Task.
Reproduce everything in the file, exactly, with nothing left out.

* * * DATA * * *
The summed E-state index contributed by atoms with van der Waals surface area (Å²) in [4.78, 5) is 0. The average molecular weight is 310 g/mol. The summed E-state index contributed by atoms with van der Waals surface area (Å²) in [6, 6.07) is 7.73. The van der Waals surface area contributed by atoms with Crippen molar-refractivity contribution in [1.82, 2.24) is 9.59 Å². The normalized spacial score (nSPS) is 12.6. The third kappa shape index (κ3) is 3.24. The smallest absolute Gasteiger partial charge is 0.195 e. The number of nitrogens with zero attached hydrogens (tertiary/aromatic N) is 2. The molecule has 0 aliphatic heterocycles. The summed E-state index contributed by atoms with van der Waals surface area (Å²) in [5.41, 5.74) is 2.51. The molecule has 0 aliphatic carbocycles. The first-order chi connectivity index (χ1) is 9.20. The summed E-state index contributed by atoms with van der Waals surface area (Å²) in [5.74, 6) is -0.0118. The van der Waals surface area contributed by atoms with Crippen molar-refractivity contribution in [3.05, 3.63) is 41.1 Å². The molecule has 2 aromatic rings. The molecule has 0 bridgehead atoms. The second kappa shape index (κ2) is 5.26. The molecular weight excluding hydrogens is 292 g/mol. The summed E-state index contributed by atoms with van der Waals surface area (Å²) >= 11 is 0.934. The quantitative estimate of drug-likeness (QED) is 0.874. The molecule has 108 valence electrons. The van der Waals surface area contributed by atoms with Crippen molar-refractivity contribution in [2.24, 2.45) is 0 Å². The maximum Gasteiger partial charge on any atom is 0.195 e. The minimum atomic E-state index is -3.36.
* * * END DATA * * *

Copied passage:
The summed E-state index contributed by atoms with van der Waals surface area (Å²) in [4.78, 5) is 0. The average molecular weight is 310 g/mol. The summed E-state index contributed by atoms with van der Waals surface area (Å²) in [6, 6.07) is 7.73. The van der Waals surface area contributed by atoms with Crippen molar-refractivity contribution in [1.82, 2.24) is 9.59 Å². The normalized spacial score (nSPS) is 12.6. The third kappa shape index (κ3) is 3.24. The smallest absolute Gasteiger partial charge is 0.195 e. The number of nitrogens with zero attached hydrogens (tertiary/aromatic N) is 2. The molecule has 0 aliphatic heterocycles. The summed E-state index contributed by atoms with van der Waals surface area (Å²) in [5.41, 5.74) is 2.51. The molecule has 0 aliphatic carbocycles. The first-order chi connectivity index (χ1) is 9.20. The summed E-state index contributed by atoms with van der Waals surface area (Å²) in [5.74, 6) is -0.0118. The van der Waals surface area contributed by atoms with Crippen molar-refractivity contribution in [3.05, 3.63) is 41.1 Å². The molecule has 2 aromatic rings. The molecule has 0 bridgehead atoms. The second kappa shape index (κ2) is 5.26. The molecular weight excluding hydrogens is 292 g/mol. The summed E-state index contributed by atoms with van der Waals surface area (Å²) >= 11 is 0.934. The quantitative estimate of drug-likeness (QED) is 0.874. The molecule has 108 valence electrons. The van der Waals surface area contributed by atoms with Crippen molar-refractivity contribution in [2.24, 2.45) is 0 Å². The maximum Gasteiger partial charge on any atom is 0.195 e. The minimum atomic E-state index is -3.36.